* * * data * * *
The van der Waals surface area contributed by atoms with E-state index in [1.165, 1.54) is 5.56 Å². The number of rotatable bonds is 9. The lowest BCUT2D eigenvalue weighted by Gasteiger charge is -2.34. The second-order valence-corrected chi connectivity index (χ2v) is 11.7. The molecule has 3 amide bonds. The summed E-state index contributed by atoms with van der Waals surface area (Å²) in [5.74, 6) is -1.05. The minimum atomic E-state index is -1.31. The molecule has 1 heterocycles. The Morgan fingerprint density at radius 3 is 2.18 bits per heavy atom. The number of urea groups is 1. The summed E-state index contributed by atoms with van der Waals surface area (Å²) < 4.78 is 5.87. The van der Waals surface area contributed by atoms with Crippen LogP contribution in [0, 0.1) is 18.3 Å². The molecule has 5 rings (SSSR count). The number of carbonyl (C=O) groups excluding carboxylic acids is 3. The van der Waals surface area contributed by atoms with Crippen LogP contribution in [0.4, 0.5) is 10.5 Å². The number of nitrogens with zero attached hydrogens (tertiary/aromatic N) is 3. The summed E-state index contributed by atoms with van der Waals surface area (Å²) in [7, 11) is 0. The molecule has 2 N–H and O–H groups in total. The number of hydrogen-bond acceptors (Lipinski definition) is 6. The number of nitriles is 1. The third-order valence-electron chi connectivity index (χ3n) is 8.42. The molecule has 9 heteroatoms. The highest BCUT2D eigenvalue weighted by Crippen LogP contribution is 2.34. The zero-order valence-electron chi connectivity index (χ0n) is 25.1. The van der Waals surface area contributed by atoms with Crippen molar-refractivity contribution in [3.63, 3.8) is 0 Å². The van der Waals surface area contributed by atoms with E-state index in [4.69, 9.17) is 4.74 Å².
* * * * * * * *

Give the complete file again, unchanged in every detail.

The van der Waals surface area contributed by atoms with E-state index in [1.165, 1.54) is 5.56 Å². The number of rotatable bonds is 9. The lowest BCUT2D eigenvalue weighted by Gasteiger charge is -2.34. The second-order valence-corrected chi connectivity index (χ2v) is 11.7. The molecule has 3 amide bonds. The summed E-state index contributed by atoms with van der Waals surface area (Å²) in [5.74, 6) is -1.05. The minimum atomic E-state index is -1.31. The molecule has 1 heterocycles. The Morgan fingerprint density at radius 3 is 2.18 bits per heavy atom. The number of urea groups is 1. The summed E-state index contributed by atoms with van der Waals surface area (Å²) < 4.78 is 5.87. The van der Waals surface area contributed by atoms with Crippen LogP contribution in [0, 0.1) is 18.3 Å². The molecule has 5 rings (SSSR count). The number of carbonyl (C=O) groups excluding carboxylic acids is 3. The van der Waals surface area contributed by atoms with Crippen LogP contribution in [0.4, 0.5) is 10.5 Å². The number of nitrogens with zero attached hydrogens (tertiary/aromatic N) is 3. The summed E-state index contributed by atoms with van der Waals surface area (Å²) in [7, 11) is 0. The molecule has 2 N–H and O–H groups in total. The number of hydrogen-bond acceptors (Lipinski definition) is 6. The number of nitriles is 1. The third-order valence-electron chi connectivity index (χ3n) is 8.42. The molecule has 9 heteroatoms. The highest BCUT2D eigenvalue weighted by Crippen LogP contribution is 2.34. The zero-order valence-electron chi connectivity index (χ0n) is 25.1. The van der Waals surface area contributed by atoms with Crippen molar-refractivity contribution in [3.63, 3.8) is 0 Å². The van der Waals surface area contributed by atoms with E-state index in [4.69, 9.17) is 4.74 Å².